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GWT is a Java port that runs in a browser, but (unlike Bck2Brwsr project) compiles to JavaScript on the desktop. The GWT compiler runs in real VM (e.g. HotSpot) and translates Java code to static JavaScript. As such GWT looses a lot of the dynamism Java could offer - late bindings of classes and libraries, generating bytecode on the fly, loading new classes, using reflection, etc. is hard/almost impossible in GWT.


Slow JavaScript Interpreters and Doing Less Work

GWT was the first attempt to bring Java to browser. At the time of its introduction, the JavaScript interpreters in browsers were slow and it made sense to do as much work as possible in advance. However since then the speed of JavaScript increased enormously and as such it becomes more and more viable to bring more of Java Bck2Brwsr.

For example the Bck2Brwsr project does not deal with Java source, but with Java ByteCode:

  • one does not need to write lexer and understand Java keywords
  • one does not need to write parser to create a Java AST
  • one does not need to do attribution - e.g. resolve fully qualified names of every symbol
  • new versions of the Java language are supported (almost) immediately

All of this has already been done by JavaC when generating the ByteCode. Bck2Brwsr can use such information, become more effective and at the end fit into the browser.

Gmail Web Toolkit

GWT started as a framework to allow Google to write Gmail. In fact, it is almost clear it was the opposite way - the goal was to write Gmail (with permission to do it in experimental Java) - to support this goal GWT was created. First of all only internally, then it was released as a toolkit of its own.

However the history remains - GWT is perfect for writing Gmail and applications that look like Gmail. But be honest, do you really want to write applications like that? And when you want something just a little different, don't you feel GWT is a bit too heavyweight?

Bck2Brwsr is different. It started small with the goal to have as small Java as possible. Support just as little as possible to bootstrap Bck2Brwsr - this means less than 100 classes. The rest of the system is modular - look at the Bck2BrwsrJavadoc. It contains minimal emulation library, it contains Bck2Brwsr profile (the standard library people code against). When you want more - like access to an HTML page - you can use another library. When you want to use widgets (like Java FX ones) - add another library. If you don't need them, don't include such library and your framework is still going to be as slim as possible (currently ~200KB gzipped).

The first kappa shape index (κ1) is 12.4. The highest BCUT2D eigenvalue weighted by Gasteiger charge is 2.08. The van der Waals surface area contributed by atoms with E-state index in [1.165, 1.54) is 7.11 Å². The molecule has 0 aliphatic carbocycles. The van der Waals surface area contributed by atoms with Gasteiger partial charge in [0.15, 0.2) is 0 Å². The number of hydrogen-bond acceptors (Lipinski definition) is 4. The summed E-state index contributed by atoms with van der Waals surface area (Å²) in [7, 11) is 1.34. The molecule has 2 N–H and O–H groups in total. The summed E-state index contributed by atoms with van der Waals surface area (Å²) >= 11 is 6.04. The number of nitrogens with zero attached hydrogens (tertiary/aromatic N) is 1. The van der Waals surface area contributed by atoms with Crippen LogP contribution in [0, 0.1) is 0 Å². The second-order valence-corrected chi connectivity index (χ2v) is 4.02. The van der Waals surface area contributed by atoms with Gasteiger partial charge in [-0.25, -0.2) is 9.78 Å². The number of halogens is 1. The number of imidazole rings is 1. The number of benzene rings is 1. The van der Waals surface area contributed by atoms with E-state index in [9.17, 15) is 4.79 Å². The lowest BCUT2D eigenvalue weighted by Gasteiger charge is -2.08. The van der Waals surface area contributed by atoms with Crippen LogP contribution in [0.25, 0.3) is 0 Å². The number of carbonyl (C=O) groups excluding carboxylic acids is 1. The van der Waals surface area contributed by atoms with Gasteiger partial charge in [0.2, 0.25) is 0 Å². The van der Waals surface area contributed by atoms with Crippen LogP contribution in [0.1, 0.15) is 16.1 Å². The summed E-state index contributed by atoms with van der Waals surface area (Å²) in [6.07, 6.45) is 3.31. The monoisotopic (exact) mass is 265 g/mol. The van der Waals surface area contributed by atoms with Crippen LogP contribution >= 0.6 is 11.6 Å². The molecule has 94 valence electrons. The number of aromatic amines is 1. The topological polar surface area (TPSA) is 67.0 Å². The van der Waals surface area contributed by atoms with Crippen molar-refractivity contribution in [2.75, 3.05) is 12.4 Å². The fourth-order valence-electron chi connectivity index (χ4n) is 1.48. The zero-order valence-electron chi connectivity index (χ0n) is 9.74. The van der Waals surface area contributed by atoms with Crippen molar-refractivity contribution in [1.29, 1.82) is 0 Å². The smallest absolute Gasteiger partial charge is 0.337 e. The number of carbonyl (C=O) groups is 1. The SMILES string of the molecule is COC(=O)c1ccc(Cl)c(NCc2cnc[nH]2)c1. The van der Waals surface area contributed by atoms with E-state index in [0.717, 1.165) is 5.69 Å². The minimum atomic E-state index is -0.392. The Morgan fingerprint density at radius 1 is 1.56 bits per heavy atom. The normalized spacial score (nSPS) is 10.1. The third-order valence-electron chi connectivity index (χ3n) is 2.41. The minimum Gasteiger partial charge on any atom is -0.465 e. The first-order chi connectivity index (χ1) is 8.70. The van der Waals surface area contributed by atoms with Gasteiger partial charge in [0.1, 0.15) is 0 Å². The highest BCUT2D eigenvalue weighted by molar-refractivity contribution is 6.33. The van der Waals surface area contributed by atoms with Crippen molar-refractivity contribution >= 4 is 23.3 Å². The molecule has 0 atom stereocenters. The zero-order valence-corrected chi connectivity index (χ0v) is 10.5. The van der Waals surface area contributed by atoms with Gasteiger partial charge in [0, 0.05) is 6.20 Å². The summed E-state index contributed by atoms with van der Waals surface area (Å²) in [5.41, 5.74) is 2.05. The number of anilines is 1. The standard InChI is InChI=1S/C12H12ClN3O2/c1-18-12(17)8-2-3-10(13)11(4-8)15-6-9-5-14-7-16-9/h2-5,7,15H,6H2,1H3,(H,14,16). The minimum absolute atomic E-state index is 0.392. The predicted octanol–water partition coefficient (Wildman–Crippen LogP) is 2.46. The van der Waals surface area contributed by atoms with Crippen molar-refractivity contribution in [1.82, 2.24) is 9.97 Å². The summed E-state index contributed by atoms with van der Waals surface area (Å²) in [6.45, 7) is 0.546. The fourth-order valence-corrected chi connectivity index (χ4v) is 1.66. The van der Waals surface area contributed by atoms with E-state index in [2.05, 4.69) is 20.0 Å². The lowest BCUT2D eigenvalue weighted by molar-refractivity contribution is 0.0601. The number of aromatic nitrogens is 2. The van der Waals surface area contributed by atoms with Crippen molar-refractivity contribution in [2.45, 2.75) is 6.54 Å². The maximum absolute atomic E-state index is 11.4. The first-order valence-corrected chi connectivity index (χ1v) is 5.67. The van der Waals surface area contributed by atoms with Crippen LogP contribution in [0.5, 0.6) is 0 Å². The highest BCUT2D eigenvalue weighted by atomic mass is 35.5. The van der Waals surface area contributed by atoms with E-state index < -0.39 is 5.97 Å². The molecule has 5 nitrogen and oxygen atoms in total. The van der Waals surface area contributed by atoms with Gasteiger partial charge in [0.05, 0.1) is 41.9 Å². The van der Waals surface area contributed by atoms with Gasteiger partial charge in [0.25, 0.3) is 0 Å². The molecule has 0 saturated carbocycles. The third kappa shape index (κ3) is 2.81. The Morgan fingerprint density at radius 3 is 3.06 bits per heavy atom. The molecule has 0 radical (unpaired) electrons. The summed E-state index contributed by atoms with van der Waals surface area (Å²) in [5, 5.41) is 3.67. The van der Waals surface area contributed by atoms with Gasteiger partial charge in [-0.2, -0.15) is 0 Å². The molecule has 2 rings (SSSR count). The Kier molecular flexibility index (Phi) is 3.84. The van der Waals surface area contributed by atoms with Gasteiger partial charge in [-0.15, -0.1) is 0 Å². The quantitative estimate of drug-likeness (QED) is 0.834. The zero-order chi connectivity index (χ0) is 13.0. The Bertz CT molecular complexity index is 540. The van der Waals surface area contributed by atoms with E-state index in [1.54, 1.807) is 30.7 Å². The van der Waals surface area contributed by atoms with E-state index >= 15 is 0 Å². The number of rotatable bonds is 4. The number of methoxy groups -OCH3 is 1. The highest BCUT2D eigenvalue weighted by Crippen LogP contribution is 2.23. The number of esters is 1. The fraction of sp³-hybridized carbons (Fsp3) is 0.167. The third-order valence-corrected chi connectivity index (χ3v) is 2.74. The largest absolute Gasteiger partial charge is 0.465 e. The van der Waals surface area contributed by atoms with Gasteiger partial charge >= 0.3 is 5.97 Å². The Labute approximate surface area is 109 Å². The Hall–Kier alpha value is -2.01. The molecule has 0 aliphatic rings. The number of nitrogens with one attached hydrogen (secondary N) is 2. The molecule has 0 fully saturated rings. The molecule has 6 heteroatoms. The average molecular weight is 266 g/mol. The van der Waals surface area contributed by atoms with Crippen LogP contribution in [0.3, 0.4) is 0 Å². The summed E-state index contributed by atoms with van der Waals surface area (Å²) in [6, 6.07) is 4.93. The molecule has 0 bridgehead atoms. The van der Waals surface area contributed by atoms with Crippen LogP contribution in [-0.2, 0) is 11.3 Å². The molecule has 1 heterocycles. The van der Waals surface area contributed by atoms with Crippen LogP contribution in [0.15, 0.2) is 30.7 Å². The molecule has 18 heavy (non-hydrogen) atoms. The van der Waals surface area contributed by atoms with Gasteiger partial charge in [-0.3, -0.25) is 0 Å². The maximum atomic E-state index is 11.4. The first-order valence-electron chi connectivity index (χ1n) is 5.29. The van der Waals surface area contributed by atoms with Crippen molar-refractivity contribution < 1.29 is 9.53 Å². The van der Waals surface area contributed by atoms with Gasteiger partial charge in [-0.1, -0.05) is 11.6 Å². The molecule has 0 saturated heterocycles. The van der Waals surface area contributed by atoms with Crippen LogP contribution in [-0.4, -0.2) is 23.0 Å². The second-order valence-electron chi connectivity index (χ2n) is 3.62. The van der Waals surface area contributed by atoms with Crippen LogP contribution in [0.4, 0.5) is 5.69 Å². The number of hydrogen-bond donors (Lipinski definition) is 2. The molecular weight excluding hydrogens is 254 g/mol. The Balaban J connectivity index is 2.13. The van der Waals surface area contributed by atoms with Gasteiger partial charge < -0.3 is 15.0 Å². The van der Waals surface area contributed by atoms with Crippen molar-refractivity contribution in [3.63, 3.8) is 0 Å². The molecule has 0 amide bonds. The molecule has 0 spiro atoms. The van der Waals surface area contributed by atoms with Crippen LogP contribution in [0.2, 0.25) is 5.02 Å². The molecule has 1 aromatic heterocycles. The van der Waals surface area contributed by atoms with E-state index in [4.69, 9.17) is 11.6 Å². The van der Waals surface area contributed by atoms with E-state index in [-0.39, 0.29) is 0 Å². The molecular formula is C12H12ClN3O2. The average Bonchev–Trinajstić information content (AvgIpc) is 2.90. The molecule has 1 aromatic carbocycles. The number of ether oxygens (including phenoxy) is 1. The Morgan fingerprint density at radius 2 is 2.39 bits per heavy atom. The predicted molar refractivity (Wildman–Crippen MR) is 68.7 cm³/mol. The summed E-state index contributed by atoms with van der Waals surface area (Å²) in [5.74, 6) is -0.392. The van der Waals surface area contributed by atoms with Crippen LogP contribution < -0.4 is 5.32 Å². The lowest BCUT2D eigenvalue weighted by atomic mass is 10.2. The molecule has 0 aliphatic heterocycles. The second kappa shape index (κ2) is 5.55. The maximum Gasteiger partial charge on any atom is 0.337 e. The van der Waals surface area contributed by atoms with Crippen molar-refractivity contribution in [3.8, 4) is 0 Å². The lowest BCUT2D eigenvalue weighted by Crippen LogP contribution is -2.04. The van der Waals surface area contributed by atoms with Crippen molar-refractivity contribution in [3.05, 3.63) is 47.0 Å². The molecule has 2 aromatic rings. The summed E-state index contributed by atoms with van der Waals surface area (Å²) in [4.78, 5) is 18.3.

Language or a Framework?

In one of my essays I asked: Is Java language or a framework? GWT answers such question clearly: Java is seen as a language. The fact that there is also a VM specification is put aside. The fact that various systems/languages can talk via ByteCode to each other, is ignored.

On the other hand Bck2Brwsr tries to treat Java as a framework. The VM interface is there, ByteCode is the lingua franca which the Bck2Brwsr VM understands. Reflection is naturaly present. Sure, the Bck2Brwsr framework is not full featured Java SE - it is a subset. But a base, common subset that can grow and behave same in browsers as well as HotSpot.

Common Ground and WORA

The days when WORA was the biggest strength of Java seemed to come to their ends. If you want to target browsers now, you need to deploy JavaScript. But that does not mean you have to write JavaScript! We can (re)design the roots of Java and together find a common ground for the Java as we know it (aka HotSpot) and Java that fits into browsers.

Bck2Brwsr framework can be such common ground. If you care about Java, join us to make it better. Consider migrating from GWT - it is so easy!

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